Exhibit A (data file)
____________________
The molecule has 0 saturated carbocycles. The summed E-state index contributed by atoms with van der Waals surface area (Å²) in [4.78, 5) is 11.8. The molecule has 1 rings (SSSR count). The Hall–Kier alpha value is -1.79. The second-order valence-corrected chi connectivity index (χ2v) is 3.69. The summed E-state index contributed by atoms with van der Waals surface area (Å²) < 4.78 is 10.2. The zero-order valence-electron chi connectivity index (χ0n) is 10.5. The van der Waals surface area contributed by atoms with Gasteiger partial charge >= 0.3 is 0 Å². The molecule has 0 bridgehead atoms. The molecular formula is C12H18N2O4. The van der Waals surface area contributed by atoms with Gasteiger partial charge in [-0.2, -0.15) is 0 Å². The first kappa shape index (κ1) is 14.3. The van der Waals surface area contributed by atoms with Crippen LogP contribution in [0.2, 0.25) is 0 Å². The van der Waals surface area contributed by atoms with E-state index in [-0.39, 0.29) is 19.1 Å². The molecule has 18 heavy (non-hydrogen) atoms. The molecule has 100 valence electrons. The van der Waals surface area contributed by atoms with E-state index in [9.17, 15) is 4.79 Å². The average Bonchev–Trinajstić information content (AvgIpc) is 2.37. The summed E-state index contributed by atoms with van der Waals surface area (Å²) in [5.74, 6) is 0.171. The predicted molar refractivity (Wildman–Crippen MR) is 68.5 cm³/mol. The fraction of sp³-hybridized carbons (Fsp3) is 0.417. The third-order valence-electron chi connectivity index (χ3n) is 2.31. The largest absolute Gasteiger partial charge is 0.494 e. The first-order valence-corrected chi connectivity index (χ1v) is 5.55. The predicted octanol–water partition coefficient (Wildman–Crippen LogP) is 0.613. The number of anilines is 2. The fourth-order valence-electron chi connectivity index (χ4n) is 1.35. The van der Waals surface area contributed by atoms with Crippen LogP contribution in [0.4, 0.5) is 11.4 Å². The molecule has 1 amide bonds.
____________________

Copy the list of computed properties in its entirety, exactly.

The molecule has 0 saturated carbocycles. The summed E-state index contributed by atoms with van der Waals surface area (Å²) in [4.78, 5) is 11.8. The molecule has 1 rings (SSSR count). The Hall–Kier alpha value is -1.79. The second-order valence-corrected chi connectivity index (χ2v) is 3.69. The summed E-state index contributed by atoms with van der Waals surface area (Å²) < 4.78 is 10.2. The zero-order valence-electron chi connectivity index (χ0n) is 10.5. The van der Waals surface area contributed by atoms with Gasteiger partial charge >= 0.3 is 0 Å². The molecule has 0 bridgehead atoms. The molecular formula is C12H18N2O4. The van der Waals surface area contributed by atoms with Gasteiger partial charge in [-0.2, -0.15) is 0 Å². The first kappa shape index (κ1) is 14.3. The van der Waals surface area contributed by atoms with Crippen LogP contribution in [0.2, 0.25) is 0 Å². The van der Waals surface area contributed by atoms with E-state index in [-0.39, 0.29) is 19.1 Å². The molecule has 18 heavy (non-hydrogen) atoms. The molecule has 100 valence electrons. The van der Waals surface area contributed by atoms with E-state index in [9.17, 15) is 4.79 Å². The average Bonchev–Trinajstić information content (AvgIpc) is 2.37. The summed E-state index contributed by atoms with van der Waals surface area (Å²) in [5.74, 6) is 0.171. The predicted molar refractivity (Wildman–Crippen MR) is 68.5 cm³/mol. The fraction of sp³-hybridized carbons (Fsp3) is 0.417. The third-order valence-electron chi connectivity index (χ3n) is 2.31. The largest absolute Gasteiger partial charge is 0.494 e. The first-order valence-corrected chi connectivity index (χ1v) is 5.55. The predicted octanol–water partition coefficient (Wildman–Crippen LogP) is 0.613. The number of anilines is 2. The fourth-order valence-electron chi connectivity index (χ4n) is 1.35. The van der Waals surface area contributed by atoms with Crippen LogP contribution in [0.4, 0.5) is 11.4 Å². The molecule has 1 amide bonds.